n=17 (39.5% of endorsers); dream endorsed once by n=21 (53.8% of endorsers); exist endorsed once by n=17 (63.0% of endorsers);
empty endorsed once by n=26 (44.1% of endorsers). Bored endorsed once by n=18 (12.2% of endorsers); endorsed 4 or more times by
n=96 (65.3% of endorsers).
p<.10. *p<.05. **p<.001. ***p<.001.
Table 3. Effects of demographic characteristics on the link between suicide risk and dissociation, in three models: (1) using the
composite suicide risk indicator in the full sample (Panel A); (2) using the composite suicide risk indicator in a multiple-group
analysis by gender (Panels B and C); and (3) using 4-day suicide risk indicator in the full sample (Panel D)
A. Full Sample (N=162) B. Girls (n=76) C. Boys (n=86) D. Full Sample w/ 4-day
Suicide Risk (N=162)
SE p
SE p
SE p
SE p
Suicide riska
Dissociation .17 .10 .091 .29 .14 .043 .04 .17 .819 .33 .10 .001
NA .11 .07 .126 .21 .12 .097 .05 .10 .583 .21 .10 .040
PA -.04 .08 .632 -.16 .10 .093 .01 .12 .939 -.15 .08 .075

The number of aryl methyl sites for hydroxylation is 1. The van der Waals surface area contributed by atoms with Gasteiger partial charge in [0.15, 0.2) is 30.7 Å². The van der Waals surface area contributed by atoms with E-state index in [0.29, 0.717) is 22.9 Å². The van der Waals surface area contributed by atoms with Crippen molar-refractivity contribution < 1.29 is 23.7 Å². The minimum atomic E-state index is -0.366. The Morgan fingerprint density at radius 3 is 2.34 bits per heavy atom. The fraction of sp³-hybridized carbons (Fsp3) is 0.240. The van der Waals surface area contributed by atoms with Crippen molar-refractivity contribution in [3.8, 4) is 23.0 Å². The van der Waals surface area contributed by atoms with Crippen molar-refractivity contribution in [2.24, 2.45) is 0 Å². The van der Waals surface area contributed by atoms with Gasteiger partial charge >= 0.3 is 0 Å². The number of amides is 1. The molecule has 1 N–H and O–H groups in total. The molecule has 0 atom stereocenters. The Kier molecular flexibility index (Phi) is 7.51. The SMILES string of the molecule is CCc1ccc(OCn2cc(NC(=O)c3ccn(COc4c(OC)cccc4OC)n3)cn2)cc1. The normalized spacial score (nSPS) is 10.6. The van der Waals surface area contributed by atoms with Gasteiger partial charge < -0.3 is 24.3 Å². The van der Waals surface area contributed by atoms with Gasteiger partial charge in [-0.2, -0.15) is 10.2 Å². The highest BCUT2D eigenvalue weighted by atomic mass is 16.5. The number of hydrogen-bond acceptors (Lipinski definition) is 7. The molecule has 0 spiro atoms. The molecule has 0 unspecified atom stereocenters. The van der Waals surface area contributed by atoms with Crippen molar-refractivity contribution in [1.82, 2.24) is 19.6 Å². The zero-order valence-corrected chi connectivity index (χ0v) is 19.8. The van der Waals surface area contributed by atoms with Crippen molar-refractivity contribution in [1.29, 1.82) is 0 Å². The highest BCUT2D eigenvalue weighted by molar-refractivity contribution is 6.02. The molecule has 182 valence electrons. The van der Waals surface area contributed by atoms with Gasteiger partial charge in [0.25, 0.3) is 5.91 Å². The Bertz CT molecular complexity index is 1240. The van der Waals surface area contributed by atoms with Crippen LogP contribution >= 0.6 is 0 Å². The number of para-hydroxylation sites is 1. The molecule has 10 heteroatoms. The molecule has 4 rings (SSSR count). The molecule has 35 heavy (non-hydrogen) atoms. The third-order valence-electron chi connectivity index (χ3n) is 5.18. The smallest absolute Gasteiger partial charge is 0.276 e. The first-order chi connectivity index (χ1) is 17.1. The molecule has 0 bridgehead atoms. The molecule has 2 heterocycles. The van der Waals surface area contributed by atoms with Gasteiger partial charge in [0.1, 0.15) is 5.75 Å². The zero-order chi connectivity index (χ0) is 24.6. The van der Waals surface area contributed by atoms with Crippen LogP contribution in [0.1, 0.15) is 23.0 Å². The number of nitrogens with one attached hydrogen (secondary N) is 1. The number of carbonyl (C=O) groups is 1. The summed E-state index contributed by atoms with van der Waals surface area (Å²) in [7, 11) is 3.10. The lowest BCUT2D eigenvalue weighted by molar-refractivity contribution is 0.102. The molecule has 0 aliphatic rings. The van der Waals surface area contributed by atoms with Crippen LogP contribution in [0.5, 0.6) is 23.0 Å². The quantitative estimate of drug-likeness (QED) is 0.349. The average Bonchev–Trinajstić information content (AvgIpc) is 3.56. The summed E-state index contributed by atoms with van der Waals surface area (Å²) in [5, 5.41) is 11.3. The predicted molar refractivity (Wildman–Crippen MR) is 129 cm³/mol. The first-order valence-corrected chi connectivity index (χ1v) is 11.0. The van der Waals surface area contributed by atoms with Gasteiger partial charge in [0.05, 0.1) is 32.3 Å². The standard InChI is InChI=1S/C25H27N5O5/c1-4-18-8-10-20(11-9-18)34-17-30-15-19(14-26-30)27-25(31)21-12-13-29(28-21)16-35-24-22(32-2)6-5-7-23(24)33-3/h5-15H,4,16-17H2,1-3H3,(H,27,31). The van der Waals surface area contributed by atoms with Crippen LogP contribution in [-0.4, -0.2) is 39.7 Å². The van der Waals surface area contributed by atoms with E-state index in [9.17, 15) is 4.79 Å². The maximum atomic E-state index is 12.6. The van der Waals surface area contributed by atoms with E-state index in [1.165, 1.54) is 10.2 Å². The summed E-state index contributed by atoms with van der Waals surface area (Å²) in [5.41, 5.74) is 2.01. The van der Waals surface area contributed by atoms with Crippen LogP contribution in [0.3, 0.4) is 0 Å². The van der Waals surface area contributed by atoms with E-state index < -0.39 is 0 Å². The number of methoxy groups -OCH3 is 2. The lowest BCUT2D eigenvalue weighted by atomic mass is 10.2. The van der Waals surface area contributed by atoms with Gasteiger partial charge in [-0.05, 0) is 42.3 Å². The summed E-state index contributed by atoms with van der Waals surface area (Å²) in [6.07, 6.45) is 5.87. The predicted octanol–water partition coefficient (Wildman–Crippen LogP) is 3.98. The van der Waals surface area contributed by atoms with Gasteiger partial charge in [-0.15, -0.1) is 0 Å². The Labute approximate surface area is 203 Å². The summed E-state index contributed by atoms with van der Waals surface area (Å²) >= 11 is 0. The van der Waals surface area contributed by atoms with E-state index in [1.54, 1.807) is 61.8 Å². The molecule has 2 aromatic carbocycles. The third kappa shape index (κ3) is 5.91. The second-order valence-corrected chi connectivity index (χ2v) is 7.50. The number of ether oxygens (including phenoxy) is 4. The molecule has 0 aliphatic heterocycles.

Dissociation .16 .11 .148 .21 .16 .202 .11 .16 .502 .18 .10 .077
NA .17 .10 .108 .20 .19 .296 .06 .07 .432 .18 .11 .090
PA -.08 .08 .315 -.23 .10 .020 .08 .10 .437 -.07 .08 .354
Female gender
Dissociation .21 .09 .148 n/a n/a n/a n/a n/a n/a .19 .10 .049
NA .22 .07 .003 n/a n/a n/a n/a n/a n/a .20 .08 .009
PA -.36 .06 .000 n/a n/a n/a n/a n/a n/a -.34 .06 .000
w/ Suicide risk .24 .07 .000 n/a n/a n/a n/a n/a n/a .19 .09 .033
w/ BPD .11 .07 .148 n/a n/a n/a n/a n/a n/a .11 .07 .148
Minority race
Dissociation -.07 .11 .540 -.03 .14 .841 -.14 .18 .416 -.063 .10 .534
NA -.26 .08 .001 -.30 .12 .015 -.25 .12 .046 -.25 .08 .001
PA .17 .07 .023 .29 .10 .006 .08 .12 .527 .15 .07 .033